Mercedes Bátiz-Benét is a multi-disciplinary artist, writer, and award-winner director. She was born and raised in Mexico and in 1997 she moved to Canada. She holds a BFA in Creative Writing in both poetry and drama, and a BA Honours in Philosophy from the University of Victoria, as well as a Diploma in Film Production from the Pacific Film & New Media Academy. Productions of her work in-clude Faust: Ignis Fatuus, at the international festival Faust-fest, Shining Through, Lágrimas Crueles, El Jinete, A Mariachi Opera, Cruel Tears/Lágrimas Crueles, a Puente and Blue Bridge Repertory Theatre co-production, and as co-writer, The Umbrella, The Secret Sorrow of Hatchet Jack Macphee for The Caravan Farm Theatre, The Erotic Anguish of Don Juan with the Old Trout Puppet Workshop, and Puente Theatre’s Gruff. In 2014, Mercedes won the Canadian Stage Award for Direction at the SummerWorks Festival with her play El Jinete, A Mariachi Opera. She is the poetry, fiction, and non-fiction editor at Bayeux Arts, and her first children’s book Lunar is forthcoming later this year. Mercedes is the artistic director of Puente Theatre.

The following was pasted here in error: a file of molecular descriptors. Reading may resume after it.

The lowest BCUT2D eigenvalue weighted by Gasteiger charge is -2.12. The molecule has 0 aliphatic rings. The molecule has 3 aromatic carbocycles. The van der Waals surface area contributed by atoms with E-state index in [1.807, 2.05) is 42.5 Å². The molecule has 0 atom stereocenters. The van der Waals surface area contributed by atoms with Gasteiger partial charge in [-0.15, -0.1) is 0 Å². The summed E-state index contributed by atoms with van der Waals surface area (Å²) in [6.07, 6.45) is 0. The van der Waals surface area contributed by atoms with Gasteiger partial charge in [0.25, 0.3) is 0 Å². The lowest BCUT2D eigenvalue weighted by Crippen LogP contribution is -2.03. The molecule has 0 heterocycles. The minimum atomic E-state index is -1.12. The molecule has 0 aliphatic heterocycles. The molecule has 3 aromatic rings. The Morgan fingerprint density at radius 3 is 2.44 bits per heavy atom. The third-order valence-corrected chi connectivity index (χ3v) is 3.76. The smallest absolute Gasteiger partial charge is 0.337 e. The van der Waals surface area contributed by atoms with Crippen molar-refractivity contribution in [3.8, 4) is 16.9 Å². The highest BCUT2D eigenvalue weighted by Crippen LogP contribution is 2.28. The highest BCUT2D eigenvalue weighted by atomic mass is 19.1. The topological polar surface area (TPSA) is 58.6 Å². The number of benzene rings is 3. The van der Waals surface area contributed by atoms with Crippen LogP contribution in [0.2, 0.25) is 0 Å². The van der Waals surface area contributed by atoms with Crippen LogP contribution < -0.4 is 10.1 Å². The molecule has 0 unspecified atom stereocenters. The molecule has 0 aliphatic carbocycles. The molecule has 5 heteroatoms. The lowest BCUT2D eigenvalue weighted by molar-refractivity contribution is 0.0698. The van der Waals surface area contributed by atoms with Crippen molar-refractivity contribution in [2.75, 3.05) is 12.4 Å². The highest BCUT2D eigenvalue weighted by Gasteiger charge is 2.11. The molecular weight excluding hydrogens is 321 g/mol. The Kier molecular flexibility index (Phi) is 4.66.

February 15th:  Oxygen  by Ivan Vyrypaev  (Russia)                                                                 Translated by Sasha Dugdale

                                               Directed by Emma Zabloski

 

Oxygen  

Russian playwright Ivan Vyrypaev is a proponent of the experimental school of New Drama where plot and character are no longer the basis of drama. New Drama playwrights often interview subjects and use their words verbatim as dialogue, attempting to knit a semblance of character from the words with the action happening not on stage, but in recollection. Such plays have become fairly common over the years, but Oxygen takes it a few levels further. Conceived, in the author’s words, as a “live concept album,” Oxygenis not exactly a play, but not exactly performance art either. Though scripted, it feels like a concert. 

Ivan Vyrypaev (born August 3, 1974) is a Russian playwright, screenwriter, film director, actor, and art director of the Praktika Theatre in Moscow.

Poet, playwright, and translator Sasha Dugdale was born in Sussex, England. She has worked as a consultant for theater companies in addition to writing her own plays. From 1995 to 2000, she worked for the British Council in Russia. She is author of the poetry collections The EstateNotebook, and Red House, and has translated Russian poetry and drama, including Anton Chekhov’s The Cherry Orchard.